Two statutes of very general importance are constantly referred to in this volume. The first, 21 Hen. VIII, Cap. 6, passed at the Parliament holden at Westminster in 1530, relates to mortuaries. In the preamble it states that mortuaries or corse presents were demanded and levied for such as, at the time of their death, had no property in any goods or chattels, and many times for travailing and wayfaring men, in places where they had fortuned to die.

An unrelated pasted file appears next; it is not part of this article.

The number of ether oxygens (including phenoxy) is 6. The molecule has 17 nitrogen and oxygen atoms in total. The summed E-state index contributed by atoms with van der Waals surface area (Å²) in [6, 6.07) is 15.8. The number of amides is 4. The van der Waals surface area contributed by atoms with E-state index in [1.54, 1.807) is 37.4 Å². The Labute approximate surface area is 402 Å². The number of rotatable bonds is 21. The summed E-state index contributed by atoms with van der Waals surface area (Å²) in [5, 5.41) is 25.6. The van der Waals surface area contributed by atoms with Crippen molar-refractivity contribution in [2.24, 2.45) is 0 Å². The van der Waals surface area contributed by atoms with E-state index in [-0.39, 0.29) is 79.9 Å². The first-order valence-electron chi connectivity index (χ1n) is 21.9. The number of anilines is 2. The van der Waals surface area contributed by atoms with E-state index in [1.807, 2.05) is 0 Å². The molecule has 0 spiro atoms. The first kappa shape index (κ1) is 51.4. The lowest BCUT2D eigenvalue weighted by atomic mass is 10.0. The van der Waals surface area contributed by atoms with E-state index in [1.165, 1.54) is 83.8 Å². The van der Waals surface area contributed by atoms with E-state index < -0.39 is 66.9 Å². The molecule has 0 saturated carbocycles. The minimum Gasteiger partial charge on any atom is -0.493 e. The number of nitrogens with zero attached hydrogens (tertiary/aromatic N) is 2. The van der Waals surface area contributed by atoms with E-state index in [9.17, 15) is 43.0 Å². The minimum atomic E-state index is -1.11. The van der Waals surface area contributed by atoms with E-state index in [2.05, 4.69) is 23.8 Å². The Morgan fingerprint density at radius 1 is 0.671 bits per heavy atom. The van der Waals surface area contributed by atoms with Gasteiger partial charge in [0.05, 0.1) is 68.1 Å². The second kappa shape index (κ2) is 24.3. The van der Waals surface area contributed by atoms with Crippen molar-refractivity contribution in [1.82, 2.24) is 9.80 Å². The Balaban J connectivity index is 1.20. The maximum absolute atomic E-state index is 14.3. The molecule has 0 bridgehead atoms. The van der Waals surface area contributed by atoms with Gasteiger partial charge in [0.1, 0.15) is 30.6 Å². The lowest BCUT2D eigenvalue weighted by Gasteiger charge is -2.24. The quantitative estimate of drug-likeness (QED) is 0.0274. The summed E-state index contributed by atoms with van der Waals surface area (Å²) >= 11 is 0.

The other statute, called the Statute of Wills, 32 Hen. VIII, Cap. 1, is still in operation. The preamble is so good an example of the language habitually used at that period in speaking of or to the King, that it seems worth while to give it at length.